How Researching Your Ancestry Can Help You Learn About Your Health

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DNA tests are a popular way to pinpoint your family origins and even connect with distant living relatives. But popular DNA testing company 23andMe shook things up when they began offering tests that could not only uncover your ancestry, but also show how your genes may affect your risk for certain health conditions.

Let’s take a closer look at these genetic tests and what they can tell you about your health.

Offering Genetic Clues to Family and Health

Many DNA kits started out with the aim of giving people insight into their ethnic backgrounds or places of origin. But over the past few years, many have added health reports to their list of offerings. Now you can discover important clues about which types of health conditions you may be at higher risk for based on certain genetic markers. That way, you can stay on top of health screenings and watch for early signs of conditions. 

Most tests involve no more than answering a few questions about yourself and doing an at-home DNA sample with a cheek swab or saliva. Then you register your kit online, send in your sample for analysis and wait for the results. Of course, like all genetic info, you may need to talk with a geneticist or doctor to help you understand your results and what they mean for your health. 

And keep in mind that just because the results show that a higher genetic risk for certain conditions, that doesn’t mean that you’ll necessarily get those diseases. And the opposite is also true: Just because a genetic test doesn’t show higher risk for disease, that doesn’t mean you can stop going to the doctor for regular health screenings.

It’s also important to know that once you submit your DNA to these companies, there could be privacy concerns around what they do with your genetic information. So it’s a good idea to carefully read the fine print and ask any questions you have before you submit your kit.

And finally, when it comes to medical risk screenings, not all DNA tests are created equal. We’ll check out some popular tests and provide insight into what exactly they offer. 

23andMe Health + Ancestry

23andMe was one of the first DNA testing companies to offer genetic health testing, and it’s still one of the most popular in checking for potential genetic health issues. You still get all the fun features of general ancestry testing, like identifying distant relatives and maybe even famous historical ancestors. But you’ll also get detailed health reports that can help identify your possible genetic risk for several health conditions. 

Some of the conditions covered in the Health + Ancestry kit include:

Of course, you may not want to know about your risk for certain conditions that don’t yet have effective treatments (like Alzheimer’s disease). If that’s the case, you can simply choose not to include those specific results in your report.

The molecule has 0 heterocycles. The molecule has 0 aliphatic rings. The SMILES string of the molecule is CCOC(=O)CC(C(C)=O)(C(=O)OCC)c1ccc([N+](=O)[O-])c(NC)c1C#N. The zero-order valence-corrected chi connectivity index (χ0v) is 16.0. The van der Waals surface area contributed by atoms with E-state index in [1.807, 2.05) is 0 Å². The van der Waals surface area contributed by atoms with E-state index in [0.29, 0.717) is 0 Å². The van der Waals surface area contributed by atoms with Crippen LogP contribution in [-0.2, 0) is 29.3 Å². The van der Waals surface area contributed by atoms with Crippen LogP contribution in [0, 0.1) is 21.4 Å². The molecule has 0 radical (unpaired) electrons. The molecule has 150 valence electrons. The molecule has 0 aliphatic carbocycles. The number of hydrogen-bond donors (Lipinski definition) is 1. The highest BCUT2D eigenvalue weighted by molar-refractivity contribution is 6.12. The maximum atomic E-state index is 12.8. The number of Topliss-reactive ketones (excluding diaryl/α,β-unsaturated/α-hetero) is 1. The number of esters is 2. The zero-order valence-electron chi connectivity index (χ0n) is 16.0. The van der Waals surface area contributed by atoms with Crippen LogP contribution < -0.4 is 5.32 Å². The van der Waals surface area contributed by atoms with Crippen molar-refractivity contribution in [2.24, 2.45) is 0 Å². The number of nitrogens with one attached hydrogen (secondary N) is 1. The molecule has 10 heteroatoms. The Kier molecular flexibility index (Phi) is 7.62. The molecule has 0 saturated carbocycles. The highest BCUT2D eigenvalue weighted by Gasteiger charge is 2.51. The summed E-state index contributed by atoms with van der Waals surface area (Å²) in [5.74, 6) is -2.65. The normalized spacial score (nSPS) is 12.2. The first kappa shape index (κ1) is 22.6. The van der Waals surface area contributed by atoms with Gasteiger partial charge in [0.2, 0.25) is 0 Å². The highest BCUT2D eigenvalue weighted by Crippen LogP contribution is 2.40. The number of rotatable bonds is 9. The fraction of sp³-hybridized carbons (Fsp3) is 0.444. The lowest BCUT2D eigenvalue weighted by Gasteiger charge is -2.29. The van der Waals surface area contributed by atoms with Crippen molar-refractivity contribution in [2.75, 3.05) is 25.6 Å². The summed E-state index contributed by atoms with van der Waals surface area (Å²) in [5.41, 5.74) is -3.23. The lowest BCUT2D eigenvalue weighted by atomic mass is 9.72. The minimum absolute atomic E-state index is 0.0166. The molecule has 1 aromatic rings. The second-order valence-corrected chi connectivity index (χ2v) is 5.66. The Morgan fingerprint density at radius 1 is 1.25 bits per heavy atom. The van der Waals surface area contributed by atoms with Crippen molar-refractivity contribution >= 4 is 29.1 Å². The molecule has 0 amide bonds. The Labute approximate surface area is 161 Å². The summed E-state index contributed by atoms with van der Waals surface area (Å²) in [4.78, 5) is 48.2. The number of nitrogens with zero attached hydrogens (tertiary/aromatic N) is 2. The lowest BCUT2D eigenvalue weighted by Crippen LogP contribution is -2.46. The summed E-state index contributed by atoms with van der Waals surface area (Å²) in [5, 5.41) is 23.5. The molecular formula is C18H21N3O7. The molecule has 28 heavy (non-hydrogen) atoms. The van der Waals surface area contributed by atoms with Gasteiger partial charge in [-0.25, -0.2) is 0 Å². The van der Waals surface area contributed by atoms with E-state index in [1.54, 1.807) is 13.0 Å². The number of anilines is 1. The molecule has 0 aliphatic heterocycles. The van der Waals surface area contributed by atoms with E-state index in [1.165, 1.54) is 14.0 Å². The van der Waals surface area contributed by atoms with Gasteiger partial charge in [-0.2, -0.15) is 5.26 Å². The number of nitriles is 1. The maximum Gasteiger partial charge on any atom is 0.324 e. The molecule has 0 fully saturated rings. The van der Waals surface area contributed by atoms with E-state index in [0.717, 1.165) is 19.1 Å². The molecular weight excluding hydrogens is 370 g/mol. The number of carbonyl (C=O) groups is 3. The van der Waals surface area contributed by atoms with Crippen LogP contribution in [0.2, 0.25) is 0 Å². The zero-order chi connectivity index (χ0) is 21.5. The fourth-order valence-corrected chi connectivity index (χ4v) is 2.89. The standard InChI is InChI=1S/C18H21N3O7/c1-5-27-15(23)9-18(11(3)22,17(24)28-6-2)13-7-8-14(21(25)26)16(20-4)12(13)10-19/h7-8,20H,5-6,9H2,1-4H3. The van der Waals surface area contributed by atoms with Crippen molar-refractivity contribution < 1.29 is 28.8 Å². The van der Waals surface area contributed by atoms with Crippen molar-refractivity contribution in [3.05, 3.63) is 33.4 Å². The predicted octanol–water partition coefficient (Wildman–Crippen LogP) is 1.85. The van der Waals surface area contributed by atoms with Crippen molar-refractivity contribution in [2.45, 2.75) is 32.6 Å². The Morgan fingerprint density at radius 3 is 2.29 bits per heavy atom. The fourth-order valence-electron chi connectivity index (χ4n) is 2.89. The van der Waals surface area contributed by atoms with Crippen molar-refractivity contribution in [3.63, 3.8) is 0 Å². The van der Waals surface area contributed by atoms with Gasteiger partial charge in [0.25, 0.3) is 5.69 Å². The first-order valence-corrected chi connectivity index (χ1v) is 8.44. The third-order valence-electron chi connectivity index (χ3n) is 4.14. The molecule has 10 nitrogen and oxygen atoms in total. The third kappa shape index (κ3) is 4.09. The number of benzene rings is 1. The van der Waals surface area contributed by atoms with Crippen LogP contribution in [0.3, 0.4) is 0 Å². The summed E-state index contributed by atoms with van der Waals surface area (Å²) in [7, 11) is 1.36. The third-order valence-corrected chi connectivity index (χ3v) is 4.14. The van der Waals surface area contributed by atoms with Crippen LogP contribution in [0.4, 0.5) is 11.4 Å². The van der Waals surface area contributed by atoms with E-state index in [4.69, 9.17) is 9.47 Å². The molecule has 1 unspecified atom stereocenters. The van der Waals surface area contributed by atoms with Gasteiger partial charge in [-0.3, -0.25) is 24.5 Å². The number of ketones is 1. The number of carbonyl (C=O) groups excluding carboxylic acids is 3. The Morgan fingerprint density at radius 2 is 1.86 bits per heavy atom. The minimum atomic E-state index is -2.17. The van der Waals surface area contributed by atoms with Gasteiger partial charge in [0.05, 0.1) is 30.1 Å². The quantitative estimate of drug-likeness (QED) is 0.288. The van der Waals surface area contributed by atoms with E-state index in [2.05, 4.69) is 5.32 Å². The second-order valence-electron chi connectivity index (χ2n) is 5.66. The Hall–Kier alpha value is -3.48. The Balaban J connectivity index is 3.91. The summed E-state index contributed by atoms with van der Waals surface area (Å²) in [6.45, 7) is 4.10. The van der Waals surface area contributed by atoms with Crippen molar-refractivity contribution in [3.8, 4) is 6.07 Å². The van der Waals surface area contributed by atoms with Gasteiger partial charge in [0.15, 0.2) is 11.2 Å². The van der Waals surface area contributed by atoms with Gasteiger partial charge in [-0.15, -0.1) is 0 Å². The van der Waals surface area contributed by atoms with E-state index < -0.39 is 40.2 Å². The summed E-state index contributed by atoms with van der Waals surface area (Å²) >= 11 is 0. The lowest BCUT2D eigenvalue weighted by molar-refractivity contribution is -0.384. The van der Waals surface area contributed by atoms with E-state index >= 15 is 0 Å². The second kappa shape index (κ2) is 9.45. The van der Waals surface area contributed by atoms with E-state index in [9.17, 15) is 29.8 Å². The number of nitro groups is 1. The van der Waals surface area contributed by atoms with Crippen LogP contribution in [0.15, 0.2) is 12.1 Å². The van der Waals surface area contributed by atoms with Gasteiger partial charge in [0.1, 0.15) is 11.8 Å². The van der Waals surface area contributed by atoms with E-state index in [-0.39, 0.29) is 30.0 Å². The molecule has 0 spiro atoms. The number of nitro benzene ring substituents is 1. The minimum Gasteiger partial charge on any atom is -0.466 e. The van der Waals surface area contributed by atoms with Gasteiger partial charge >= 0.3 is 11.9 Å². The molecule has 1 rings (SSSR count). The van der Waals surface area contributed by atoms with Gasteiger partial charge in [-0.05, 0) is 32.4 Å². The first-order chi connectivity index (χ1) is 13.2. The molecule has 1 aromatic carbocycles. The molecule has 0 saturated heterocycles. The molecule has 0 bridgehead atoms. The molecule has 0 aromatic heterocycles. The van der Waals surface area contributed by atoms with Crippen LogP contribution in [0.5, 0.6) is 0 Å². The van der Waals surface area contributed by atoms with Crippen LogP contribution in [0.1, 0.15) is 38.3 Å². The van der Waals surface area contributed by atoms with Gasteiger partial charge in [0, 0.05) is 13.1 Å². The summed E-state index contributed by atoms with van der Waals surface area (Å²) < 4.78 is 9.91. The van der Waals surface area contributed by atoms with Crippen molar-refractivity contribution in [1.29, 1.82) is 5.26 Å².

AncestryDNA Traits

Ancestry was one of the first DNA testing companies and is still among the most solid when it comes to ethnicity estimates and connecting with living relatives. Their kits involve sending in a saliva sample that can help you trace your ancestry back to over 1,500 regions. 

But what about the health screening side? While the company used to offer a kit called AncestryHealth, it’s since been discontinued. You can add the “traits” option to a standard DNA test to get a glimpse of 35 different genetic traits. It can give you hints about genes for things like physical endurance and lactose intolerance, but it doesn’t get too specific about health risks. 

Overall, AncestryDNA is a better option for finding out about your origins and connecting with living relatives, and not as focused on finding out about potential medical risks.

Nebula Genomics

While Nebula Genomics offers kits that are pricier than those of competitors, it also offers up more complete genetic information through whole genome sequencing. On the ancestry side, Nebula lets you trace maternal and paternal ancestry, find living relatives and identify ancestors’ migration patterns. 

On the health side, it offers information about your personal predisposition to both common and rare diseases. It also tell you about your carrier status (whether you might pass those disease-related genes down to children). 

While the company offers more comprehensive genetic info, that means the results may take a bit more effort to understand. Nebula does provide access to a variety of research tools that you can use to understand your own results. But you’ll need a subscription to continue using them after a 14-day trial. 

Toolbox Genomics DNA + Epigenetics Test

If you’re more interested in health insights than in tracking your ancestry, then Toolbox Genomics may be a good choice. Previously geared towards doctors, Toolbox is now offering customers the chance to buy their testing kits directly. 

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What makes Toolbox different is that they offer options that look at both genetics and epigenetics. Epigenetics means the way your environment and behaviors affect the way your genes work. So these kits aim to tell you how your lifestyle choices or where you live may be impacting your health. You’ll get info on things like your level of inflammation and how local air quality may be affecting you — and tips to make healthy changes.

Again, like all home DNA tests, it’s important to take the results with a grain of salt. No home test kit can tell you with certainty that you will or won’t get a disease. But these kits can offer interesting insights into how your genes may affect your future health risks. And they can provide a helpful starting point for conversations with your doctor